Wed, Jan 08, 2014 - Page 3 News List

Activists to join Fukushima suit

MENTAL ANGUISH:Groups in Taiwan are to join activists in Japan in suing the builders of the plant, so they can allow people to ‘avoid living in the fear of nuclear disasters’

By Lee I-chia  /  Staff reporter

Taiwanese environmental activists and a legislator yesterday supported a call by Japanese environmental groups to join an international lawsuit against the builders of the Fukushima Dai-ichi nuclear power plant for compensation for mental anguish as a means to stop nuclear power plant construction.

Representatives of Taiwanese groups including the Taiwan Environmental Protection Union (TEPU), Wild at Heart Legal Defense Association, Gongliao Anti-Nuclear Self-Help Association, and Democratic Progressive Party Legislator Tien Chiu-chin (田秋堇) yesterday accompanied the Japanese representatives at a press conference at the Legislative Yuan.

The Japanese representatives — Daisuke Sato of the No Nukes Asia Forum, Seungkoo Choi (崔勝久) of No-Nukes Asian Action and Akihiro Shima (島昭宏), their lawyer, attended discussions with the Taiwanese groups in the past few days, and invited them to file the international lawsuit together against companies including GE, Hitachi and Toshiba.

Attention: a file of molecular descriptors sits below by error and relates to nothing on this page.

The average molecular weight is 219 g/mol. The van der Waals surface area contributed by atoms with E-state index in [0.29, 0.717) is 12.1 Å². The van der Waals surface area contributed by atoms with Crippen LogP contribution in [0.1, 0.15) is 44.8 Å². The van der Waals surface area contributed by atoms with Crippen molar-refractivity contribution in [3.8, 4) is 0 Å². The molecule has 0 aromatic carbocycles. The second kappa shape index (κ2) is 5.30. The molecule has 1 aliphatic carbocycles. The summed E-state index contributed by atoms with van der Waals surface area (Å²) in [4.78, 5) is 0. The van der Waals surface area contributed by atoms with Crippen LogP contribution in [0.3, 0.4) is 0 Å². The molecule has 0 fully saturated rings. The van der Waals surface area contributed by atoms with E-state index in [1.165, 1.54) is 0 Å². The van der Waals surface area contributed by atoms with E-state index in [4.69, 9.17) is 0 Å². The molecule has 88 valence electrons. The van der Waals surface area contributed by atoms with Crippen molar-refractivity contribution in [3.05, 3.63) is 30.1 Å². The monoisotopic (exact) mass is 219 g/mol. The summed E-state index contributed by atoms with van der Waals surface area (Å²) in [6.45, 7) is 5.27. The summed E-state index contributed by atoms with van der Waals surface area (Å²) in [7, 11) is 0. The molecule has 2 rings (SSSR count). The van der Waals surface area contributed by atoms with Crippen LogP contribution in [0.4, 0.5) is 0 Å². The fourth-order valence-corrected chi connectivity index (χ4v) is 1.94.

TEPU founding chairperson and veteran anti-nuclear activist Shih Hsin-min (施信民) said the lawyers’ group believes people have “no-nukes rights” that allow them to “avoid living in the fear of nuclear disasters.”

“It’s a weird situation that only the operating company — Tokyo Electric Power Co — has to shoulder the responsibility for dealing with damage caused by the disaster, while the builders of the plants do not,” Shima said, adding that it is unfair that the builders do not have to pay compensation.

Urging all clients to demand ¥1 million (US$9,574) from the manufacturing companies as compensation for mental anguish, the lawyers’ group said the main point of asking for compensation is to make the companies bear responsibility for what they build.

As the builders of the plants are exempted from responsibility, they may focus only on economic benefits, rather than nuclear safety, Shih said, adding that regulations in Taiwan also only require the operating company and government to take the blame in the event of a nuclear disaster.

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